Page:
• Tax-free distributions of up to $100,000 from individual retirement plans for charitable purposes.  Donors may treat donations made in January 2011 as if made in 2010.
  • 30-percent credit for energy-efficiency improvements to the home (IRC section 25C)
  • Deduction of state and local general sales taxes
  • Parity for employer-provided mass transit benefits
  • Contributions of capital gain real property for conservation purposes
  • Deductibility of mortgage insurance premiums for qualified residence
  • Estate tax look-through of certain Regulated Investment Company (RIC) stock held by nonresidents for decedents dying before January 1, 2012
  • Above-the-line deduction for certain expenses of elementary and secondary school teachers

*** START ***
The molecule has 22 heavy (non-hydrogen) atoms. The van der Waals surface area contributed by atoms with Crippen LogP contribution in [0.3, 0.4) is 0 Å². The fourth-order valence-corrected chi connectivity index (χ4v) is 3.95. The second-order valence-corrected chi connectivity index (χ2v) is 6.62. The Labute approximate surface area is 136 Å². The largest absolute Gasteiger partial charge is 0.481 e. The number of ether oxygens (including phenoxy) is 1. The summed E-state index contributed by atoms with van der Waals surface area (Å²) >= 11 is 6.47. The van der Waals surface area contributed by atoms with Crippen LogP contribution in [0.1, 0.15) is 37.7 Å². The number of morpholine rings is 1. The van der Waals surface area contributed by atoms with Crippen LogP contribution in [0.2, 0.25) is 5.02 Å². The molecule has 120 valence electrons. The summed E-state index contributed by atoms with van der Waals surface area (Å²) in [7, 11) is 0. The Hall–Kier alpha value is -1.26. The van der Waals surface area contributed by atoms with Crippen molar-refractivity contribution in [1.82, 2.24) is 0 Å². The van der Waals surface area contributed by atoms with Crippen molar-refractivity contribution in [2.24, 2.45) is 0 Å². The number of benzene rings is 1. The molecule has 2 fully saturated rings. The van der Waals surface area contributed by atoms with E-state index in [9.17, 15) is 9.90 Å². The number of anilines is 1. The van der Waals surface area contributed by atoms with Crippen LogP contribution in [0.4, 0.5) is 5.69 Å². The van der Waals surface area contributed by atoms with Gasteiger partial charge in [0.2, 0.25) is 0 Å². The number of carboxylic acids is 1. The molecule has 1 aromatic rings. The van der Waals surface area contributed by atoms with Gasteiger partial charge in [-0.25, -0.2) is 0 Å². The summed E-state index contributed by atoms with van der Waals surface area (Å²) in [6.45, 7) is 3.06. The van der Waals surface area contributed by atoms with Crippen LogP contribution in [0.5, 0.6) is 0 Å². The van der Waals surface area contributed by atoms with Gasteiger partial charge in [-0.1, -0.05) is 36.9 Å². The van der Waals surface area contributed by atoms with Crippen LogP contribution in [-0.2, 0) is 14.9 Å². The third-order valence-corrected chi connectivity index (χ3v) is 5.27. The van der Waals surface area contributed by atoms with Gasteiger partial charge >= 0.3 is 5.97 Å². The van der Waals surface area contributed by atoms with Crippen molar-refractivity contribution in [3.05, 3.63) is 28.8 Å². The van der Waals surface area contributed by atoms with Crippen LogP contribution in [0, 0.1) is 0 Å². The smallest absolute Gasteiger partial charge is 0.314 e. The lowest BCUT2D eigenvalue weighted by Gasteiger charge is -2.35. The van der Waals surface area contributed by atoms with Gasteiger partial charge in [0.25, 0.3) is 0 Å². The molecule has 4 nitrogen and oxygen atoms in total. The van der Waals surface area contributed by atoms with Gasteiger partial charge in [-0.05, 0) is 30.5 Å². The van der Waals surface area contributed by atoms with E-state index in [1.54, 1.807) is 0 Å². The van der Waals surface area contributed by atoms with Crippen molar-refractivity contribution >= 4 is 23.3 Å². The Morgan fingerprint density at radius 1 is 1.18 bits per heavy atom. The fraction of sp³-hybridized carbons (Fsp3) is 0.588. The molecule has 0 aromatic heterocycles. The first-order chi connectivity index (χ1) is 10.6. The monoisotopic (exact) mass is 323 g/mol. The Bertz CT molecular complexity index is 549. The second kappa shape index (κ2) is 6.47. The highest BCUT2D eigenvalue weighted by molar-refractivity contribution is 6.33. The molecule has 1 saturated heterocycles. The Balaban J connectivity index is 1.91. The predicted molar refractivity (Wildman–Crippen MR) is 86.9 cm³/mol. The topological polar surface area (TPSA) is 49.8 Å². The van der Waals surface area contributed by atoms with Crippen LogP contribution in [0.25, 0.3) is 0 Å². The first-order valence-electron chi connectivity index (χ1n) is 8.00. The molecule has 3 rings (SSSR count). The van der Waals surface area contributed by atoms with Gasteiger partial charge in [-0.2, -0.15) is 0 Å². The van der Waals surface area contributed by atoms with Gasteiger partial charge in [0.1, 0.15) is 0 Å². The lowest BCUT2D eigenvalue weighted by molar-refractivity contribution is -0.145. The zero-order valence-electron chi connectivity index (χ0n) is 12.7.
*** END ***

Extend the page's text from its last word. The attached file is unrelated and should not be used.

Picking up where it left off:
Costs are estimated to about $7 billion.  No multiplier estimate has been found.  The change from 2010 is probably not significant and the GDP loss if not extended would probably be small in the grand scheme of things ($1 billion per year?). 

Temporary Extension of Investment Incentives

  • Extension of bonus depreciation for taxable years 2011 and 2012
  • Small Business Expensing: increase in the maximum amount and phase-out threshold under section 179. Sets the maximum amount and phase-out threshold for taxable years 2012 at $125,000 and $500,000 respectively, indexed for inflation.  (Previously-passed legislation raised the 2010 and 2011 max amount and phase-out at $500,000 and $2,000,000 respectively.)

 Costs are estimated to about $53 billion.  The Moody’s estimated multiplier is only 0.27, so the GDP benefit is about $7 billion for each 2011 and 2012.  This is not an adder to 2010 GDP but what would have been subtracted if the tax law had not been enacted.

Extension of Certain Expiring Provisions for Businesses through 2011

  • Enhanced charitable deduction for corporate contributions of computer equipment for educational purposes